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Secretary Kissinger: My own judgment is that if you could go to Vorster and say here is a concrete plan; I have the black Presidents and the Patriotic Front agreed to it. The civil service will stay in place; Vorster will agree. But if you give him nothing, he'll simply recite a long series of betrayals, dig himself in and you'll get nothing.
Congressman Young: The Nigerian role was interesting. Garba says he's never heard of Mugabe; that Mugabe is a plant.
Secretary Kissinger: (laughing) Is he our plant? (Turning to Vance) I never did get AF under control.
Mr. Habib: Mugabe may be a bit more responsive to control by Nyerere and not so much by Kaunda.
Secretary Kissinger: It's a bit like dealing with the Harvard faculty. (laughter)
Ambassador Reinhardt: He certainly has no following inside the country.
Congressman Young: My own feeling is that Muzorewa and Nkomo basically had no following with the guerrillas and no feeling for what they wanted.
Secretary Kissinger: If someone could plausibly tell Vorster that the Patriotic Front is only an instrument for arranging for a ceasefire and an interim government and will then be disbanded, my guess is that Vorster would probably go for it. I think there's about a 60–40 chance. But if this is simply put in some sort of vague form, Vorster is not going to agree.
Congressman Young: Chona has a plan to disperse the mercenaries.
Dr. Brzezinski: The white mercenaries?
Mr. Vance: Well, as I see it, we have a couple of things to do. First, I'll talk to Botha and tell him what we've agreed to. Then I'll ask Peter Ramsbotham whether they really want to go forward.
Congressman Young: I would think the British must be getting awfully tired of this by now.
Secretary Kissinger: Yes, and you watch. They'll try to stick us with failure. Frankly, I think Richard should go home after he sees Vorster.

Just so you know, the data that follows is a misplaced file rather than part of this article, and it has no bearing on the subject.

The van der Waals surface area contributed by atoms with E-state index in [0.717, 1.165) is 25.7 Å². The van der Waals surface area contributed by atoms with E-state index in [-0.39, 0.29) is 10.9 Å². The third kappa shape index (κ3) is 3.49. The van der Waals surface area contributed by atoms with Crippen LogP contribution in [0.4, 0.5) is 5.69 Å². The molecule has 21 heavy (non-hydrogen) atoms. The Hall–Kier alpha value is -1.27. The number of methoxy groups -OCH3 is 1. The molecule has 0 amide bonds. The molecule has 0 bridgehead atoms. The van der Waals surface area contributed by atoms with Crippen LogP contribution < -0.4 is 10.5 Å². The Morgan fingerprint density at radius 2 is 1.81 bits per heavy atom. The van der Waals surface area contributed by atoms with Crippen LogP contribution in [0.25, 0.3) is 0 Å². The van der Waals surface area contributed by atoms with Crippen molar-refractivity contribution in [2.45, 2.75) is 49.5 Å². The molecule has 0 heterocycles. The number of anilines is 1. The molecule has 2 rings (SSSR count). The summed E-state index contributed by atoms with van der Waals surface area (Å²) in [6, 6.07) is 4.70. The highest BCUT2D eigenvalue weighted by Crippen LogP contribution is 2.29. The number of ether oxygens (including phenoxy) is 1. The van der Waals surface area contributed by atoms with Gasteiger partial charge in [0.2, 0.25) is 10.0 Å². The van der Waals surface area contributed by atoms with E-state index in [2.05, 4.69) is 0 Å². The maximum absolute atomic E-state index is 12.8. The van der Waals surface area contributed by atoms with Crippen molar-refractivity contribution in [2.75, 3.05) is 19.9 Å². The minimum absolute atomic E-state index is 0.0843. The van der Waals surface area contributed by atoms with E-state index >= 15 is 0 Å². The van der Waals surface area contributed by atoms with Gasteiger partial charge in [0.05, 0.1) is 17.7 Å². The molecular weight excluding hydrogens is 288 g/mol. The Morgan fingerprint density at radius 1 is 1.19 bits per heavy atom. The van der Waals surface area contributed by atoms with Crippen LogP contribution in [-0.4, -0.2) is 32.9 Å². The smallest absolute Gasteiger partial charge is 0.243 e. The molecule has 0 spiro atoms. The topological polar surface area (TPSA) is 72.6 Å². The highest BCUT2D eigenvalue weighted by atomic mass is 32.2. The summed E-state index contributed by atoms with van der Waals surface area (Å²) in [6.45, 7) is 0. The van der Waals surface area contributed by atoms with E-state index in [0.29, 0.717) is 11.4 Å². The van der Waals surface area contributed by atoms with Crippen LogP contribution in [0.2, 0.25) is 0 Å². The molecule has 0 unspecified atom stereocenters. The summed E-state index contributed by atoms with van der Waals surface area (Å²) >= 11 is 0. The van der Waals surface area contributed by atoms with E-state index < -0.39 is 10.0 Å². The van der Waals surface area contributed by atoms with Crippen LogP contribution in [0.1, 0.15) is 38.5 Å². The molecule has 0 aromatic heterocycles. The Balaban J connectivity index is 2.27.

Ambassador Schaufele: My own fear is that the British will say look, we've got the nationalists on board, now you produce South Africa. The British, you know, haven't always kept us very well informed about what they're up to. We don't have any real idea what they're telling the nationalists.
Secretary Kissinger: Well, in my own view, the convincing argument why Richard should not go to Salisbury now, or even in the fore
seeable future, is if you're going to depend on Vorster to bring pressure on Smith, it's going to be harder if Smith is already on record as having rejected your proposals.
Mr. Habib: Publicly.
Congressman Young: I just can't see Ivor Richard with enough energy to push anything through right now. He should go home and rest.
Secretary Kissinger: My strong advice is I didn't have enough fire power in the remaining days of this Administration to compel either the nationalists or the Rhodesians to be sensible. But I think a halt has to be called to the nonsense. You put together a package that the blacks can agree on, you then can go to Vorster and say this is what we have gotten them to agree to. The white judiciary and civil service and defense will stay in place for the interim government. You tell the Patriotic Front if the whites don't get this, they don't agree. Chona recommended that they agree. I have no reason to believe that they would not agree.
Congressman Young: Is there any financial responsibility, Mr. Secretary, that we might have to take to Congress?
Secretary Kissinger: No, there is none apart from the Zimbabwe development fund, which you know about. We have commitments from a number of countries.